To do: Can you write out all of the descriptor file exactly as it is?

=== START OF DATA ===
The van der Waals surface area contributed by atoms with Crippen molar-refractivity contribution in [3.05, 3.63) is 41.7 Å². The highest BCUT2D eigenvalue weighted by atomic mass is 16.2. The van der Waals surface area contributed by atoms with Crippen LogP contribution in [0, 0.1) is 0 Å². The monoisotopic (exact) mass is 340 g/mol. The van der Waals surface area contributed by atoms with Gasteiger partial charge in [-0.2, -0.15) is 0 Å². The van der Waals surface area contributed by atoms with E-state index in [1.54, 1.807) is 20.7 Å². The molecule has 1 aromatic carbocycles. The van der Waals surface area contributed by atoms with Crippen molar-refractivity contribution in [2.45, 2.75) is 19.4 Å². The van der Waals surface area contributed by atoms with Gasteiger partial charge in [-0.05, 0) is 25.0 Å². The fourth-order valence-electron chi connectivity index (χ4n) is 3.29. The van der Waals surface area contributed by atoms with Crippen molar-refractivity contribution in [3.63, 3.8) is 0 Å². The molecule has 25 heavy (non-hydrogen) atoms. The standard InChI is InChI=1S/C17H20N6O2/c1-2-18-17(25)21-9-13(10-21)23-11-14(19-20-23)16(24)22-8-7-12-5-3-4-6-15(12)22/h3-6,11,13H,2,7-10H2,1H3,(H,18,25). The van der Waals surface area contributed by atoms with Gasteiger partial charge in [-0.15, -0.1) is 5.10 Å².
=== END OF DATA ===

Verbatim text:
The van der Waals surface area contributed by atoms with Crippen molar-refractivity contribution in [3.05, 3.63) is 41.7 Å². The highest BCUT2D eigenvalue weighted by atomic mass is 16.2. The van der Waals surface area contributed by atoms with Crippen LogP contribution in [0, 0.1) is 0 Å². The monoisotopic (exact) mass is 340 g/mol. The van der Waals surface area contributed by atoms with Gasteiger partial charge in [-0.2, -0.15) is 0 Å². The van der Waals surface area contributed by atoms with E-state index in [1.54, 1.807) is 20.7 Å². The molecule has 1 aromatic carbocycles. The van der Waals surface area contributed by atoms with Crippen molar-refractivity contribution in [2.45, 2.75) is 19.4 Å². The van der Waals surface area contributed by atoms with Gasteiger partial charge in [-0.05, 0) is 25.0 Å². The fourth-order valence-electron chi connectivity index (χ4n) is 3.29. The van der Waals surface area contributed by atoms with Crippen molar-refractivity contribution in [3.63, 3.8) is 0 Å². The molecule has 25 heavy (non-hydrogen) atoms. The standard InChI is InChI=1S/C17H20N6O2/c1-2-18-17(25)21-9-13(10-21)23-11-14(19-20-23)16(24)22-8-7-12-5-3-4-6-15(12)22/h3-6,11,13H,2,7-10H2,1H3,(H,18,25). The van der Waals surface area contributed by atoms with Gasteiger partial charge in [-0.15, -0.1) is 5.10 Å².